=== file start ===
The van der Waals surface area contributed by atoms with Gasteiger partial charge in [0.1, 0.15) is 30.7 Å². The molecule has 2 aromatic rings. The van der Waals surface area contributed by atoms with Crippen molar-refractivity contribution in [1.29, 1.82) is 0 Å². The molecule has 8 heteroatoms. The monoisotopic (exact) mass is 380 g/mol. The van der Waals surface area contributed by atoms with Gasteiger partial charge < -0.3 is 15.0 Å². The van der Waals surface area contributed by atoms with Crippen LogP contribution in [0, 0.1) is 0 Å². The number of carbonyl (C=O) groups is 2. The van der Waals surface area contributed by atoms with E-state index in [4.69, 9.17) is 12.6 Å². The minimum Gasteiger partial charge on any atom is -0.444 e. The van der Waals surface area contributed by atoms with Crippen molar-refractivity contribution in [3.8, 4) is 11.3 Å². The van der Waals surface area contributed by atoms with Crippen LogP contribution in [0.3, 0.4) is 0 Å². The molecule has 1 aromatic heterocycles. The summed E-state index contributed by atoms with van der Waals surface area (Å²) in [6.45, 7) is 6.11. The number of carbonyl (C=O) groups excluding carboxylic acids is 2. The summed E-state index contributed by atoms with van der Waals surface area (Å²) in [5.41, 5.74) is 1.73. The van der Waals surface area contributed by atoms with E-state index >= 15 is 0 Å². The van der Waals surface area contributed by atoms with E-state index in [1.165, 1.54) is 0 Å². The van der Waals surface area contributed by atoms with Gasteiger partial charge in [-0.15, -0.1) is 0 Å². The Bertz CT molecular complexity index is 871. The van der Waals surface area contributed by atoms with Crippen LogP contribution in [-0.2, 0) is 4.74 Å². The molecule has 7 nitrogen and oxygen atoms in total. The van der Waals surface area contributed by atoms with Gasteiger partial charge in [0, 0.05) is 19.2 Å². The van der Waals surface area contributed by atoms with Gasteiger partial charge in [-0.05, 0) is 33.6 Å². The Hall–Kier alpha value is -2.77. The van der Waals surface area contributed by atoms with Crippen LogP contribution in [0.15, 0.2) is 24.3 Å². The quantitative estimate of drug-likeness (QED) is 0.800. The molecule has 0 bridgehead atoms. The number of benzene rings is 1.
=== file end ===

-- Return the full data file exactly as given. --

The van der Waals surface area contributed by atoms with Gasteiger partial charge in [0.1, 0.15) is 30.7 Å². The molecule has 2 aromatic rings. The van der Waals surface area contributed by atoms with Crippen molar-refractivity contribution in [1.29, 1.82) is 0 Å². The molecule has 8 heteroatoms. The monoisotopic (exact) mass is 380 g/mol. The van der Waals surface area contributed by atoms with Gasteiger partial charge < -0.3 is 15.0 Å². The van der Waals surface area contributed by atoms with Crippen LogP contribution in [0, 0.1) is 0 Å². The number of carbonyl (C=O) groups is 2. The van der Waals surface area contributed by atoms with E-state index in [4.69, 9.17) is 12.6 Å². The minimum Gasteiger partial charge on any atom is -0.444 e. The van der Waals surface area contributed by atoms with Crippen molar-refractivity contribution in [3.8, 4) is 11.3 Å². The van der Waals surface area contributed by atoms with Crippen LogP contribution in [0.3, 0.4) is 0 Å². The molecule has 1 aromatic heterocycles. The summed E-state index contributed by atoms with van der Waals surface area (Å²) in [6.45, 7) is 6.11. The number of carbonyl (C=O) groups excluding carboxylic acids is 2. The summed E-state index contributed by atoms with van der Waals surface area (Å²) in [5.41, 5.74) is 1.73. The van der Waals surface area contributed by atoms with E-state index >= 15 is 0 Å². The van der Waals surface area contributed by atoms with E-state index in [1.165, 1.54) is 0 Å². The van der Waals surface area contributed by atoms with Gasteiger partial charge in [-0.15, -0.1) is 0 Å². The Bertz CT molecular complexity index is 871. The van der Waals surface area contributed by atoms with Crippen LogP contribution in [-0.2, 0) is 4.74 Å². The molecule has 7 nitrogen and oxygen atoms in total. The van der Waals surface area contributed by atoms with Gasteiger partial charge in [0, 0.05) is 19.2 Å². The van der Waals surface area contributed by atoms with Gasteiger partial charge in [-0.05, 0) is 33.6 Å². The Hall–Kier alpha value is -2.77. The van der Waals surface area contributed by atoms with Crippen LogP contribution in [0.15, 0.2) is 24.3 Å². The quantitative estimate of drug-likeness (QED) is 0.800. The molecule has 0 bridgehead atoms. The number of benzene rings is 1.